Anti-social behaviour(ASB) is currently a high profile issue. The majority of incidents reported in Pembrokeshire are rowdy and nuisance behaviour, often from neighbours. This behaviour can have a significant impact on the quality of life and cohesiveness of our communities. We work hard to tackle ASB on a multi agency basis, providing an effective and coordinated response based on prevention and early intervention. The general perception of young people in particular can be very negative. Education and prevention work helps to address these perceptions.
Pembrokeshire County Council and Dyfed Powys Police are leading organisations in Safer Pembrokeshire. The Partnership is made up of varying organisations to bring together expertise to help not only those affected by anti-social behaviour, but often those causing the problem as well.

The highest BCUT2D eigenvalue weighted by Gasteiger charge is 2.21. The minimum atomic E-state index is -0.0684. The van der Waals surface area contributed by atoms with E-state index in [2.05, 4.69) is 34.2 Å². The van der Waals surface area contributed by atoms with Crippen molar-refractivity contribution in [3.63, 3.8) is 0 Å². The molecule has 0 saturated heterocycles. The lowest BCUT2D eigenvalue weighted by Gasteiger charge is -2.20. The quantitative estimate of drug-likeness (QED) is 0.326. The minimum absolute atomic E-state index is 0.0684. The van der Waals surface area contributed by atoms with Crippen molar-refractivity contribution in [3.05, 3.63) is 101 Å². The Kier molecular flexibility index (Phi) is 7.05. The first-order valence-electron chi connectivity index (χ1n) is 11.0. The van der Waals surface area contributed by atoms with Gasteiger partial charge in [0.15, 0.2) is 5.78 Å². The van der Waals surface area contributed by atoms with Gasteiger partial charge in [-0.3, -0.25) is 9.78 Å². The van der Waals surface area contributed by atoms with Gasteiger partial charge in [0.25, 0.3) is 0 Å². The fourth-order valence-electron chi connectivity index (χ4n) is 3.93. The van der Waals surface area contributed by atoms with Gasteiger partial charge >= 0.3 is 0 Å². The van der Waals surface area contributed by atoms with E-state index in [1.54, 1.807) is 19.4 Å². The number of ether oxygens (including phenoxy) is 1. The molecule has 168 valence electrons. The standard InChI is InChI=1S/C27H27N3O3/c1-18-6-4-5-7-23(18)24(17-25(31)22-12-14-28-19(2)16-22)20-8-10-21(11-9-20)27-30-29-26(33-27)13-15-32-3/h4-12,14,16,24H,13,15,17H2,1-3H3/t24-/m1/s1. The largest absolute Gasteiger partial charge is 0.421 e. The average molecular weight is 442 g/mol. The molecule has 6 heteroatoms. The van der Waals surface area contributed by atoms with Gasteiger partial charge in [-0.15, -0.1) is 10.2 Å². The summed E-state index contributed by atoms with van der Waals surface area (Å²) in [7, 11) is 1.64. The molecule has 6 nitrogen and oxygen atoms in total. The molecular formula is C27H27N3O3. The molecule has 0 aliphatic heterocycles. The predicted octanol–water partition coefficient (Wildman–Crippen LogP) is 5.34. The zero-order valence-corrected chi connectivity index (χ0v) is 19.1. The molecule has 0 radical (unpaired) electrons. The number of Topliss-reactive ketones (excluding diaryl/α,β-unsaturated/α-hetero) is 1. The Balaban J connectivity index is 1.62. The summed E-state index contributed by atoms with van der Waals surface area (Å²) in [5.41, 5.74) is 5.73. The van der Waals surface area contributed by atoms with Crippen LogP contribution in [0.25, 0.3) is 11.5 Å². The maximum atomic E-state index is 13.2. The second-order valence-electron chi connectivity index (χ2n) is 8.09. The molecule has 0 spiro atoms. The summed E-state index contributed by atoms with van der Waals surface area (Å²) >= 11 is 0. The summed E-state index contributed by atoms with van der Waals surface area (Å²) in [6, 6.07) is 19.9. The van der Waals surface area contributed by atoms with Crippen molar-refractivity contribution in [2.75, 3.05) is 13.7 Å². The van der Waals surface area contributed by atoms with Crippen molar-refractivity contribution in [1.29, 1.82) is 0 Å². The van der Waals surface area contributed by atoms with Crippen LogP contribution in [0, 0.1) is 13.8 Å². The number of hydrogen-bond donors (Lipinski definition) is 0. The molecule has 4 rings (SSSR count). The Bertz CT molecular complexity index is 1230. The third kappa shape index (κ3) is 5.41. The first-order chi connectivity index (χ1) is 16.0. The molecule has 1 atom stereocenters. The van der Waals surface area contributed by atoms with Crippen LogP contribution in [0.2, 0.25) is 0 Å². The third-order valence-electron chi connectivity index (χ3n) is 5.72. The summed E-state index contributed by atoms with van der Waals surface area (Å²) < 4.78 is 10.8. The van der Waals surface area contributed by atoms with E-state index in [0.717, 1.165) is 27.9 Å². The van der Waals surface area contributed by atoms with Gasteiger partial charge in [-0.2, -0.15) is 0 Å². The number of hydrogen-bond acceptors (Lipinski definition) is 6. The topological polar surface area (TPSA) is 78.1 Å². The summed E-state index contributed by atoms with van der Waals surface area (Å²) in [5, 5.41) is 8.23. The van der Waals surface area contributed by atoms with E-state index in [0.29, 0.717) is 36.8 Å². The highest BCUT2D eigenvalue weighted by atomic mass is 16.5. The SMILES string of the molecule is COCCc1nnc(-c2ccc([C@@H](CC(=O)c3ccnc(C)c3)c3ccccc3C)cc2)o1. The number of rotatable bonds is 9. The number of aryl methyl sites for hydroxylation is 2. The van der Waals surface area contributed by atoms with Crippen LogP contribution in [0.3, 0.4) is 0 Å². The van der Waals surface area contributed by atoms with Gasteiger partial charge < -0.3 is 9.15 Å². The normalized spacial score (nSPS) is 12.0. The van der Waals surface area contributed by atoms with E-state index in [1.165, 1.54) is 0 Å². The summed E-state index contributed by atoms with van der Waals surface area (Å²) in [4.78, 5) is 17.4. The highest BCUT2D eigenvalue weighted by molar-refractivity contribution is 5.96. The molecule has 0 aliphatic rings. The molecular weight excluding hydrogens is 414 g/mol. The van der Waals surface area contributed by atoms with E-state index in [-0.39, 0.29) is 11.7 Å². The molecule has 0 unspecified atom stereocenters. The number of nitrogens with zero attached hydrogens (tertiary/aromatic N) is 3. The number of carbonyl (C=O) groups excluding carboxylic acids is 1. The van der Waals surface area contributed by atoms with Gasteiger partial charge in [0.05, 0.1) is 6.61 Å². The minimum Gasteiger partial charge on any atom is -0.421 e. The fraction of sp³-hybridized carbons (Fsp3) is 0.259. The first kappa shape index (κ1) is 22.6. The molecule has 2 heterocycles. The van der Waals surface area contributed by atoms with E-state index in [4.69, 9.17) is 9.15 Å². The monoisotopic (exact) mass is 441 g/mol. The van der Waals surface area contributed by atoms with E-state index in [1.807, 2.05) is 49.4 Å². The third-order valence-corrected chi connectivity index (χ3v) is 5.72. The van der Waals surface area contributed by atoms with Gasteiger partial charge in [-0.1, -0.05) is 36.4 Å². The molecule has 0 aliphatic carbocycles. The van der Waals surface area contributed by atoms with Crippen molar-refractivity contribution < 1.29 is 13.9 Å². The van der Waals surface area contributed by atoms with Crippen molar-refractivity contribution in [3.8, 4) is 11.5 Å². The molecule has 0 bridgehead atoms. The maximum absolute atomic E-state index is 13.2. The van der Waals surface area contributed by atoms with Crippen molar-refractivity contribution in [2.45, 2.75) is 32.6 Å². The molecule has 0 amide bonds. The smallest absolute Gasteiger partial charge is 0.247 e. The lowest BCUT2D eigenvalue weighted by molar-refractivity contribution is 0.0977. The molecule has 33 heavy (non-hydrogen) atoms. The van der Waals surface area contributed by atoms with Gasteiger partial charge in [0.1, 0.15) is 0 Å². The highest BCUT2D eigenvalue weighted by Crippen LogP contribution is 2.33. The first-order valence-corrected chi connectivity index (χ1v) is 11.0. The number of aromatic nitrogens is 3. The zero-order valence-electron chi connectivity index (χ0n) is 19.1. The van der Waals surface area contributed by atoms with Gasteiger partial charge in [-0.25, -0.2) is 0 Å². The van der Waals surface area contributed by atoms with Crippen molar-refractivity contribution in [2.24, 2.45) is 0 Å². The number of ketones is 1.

Through taking a joint approach across the County we are able to share information across agencies under Section 115 of the Crime and Disorder Act 1998 and the Data Protection Act 1998 which allows us to record, detect and prevent incidents of anti-social behaviour.
What is Anti-Social Behaviour?
Anti-Social Behaviour is any behaviour that causes any person harassment, alarm or distress. It is not easily possible to create a list of those things that could be termed ASB, however a rough guide would be to consider if the behaviour causing the harassment, alarm or distress is normal.
What should you do if you feel that you are suffering from the effects of anti-social behaviour?
Always remember you do not have to put up with it.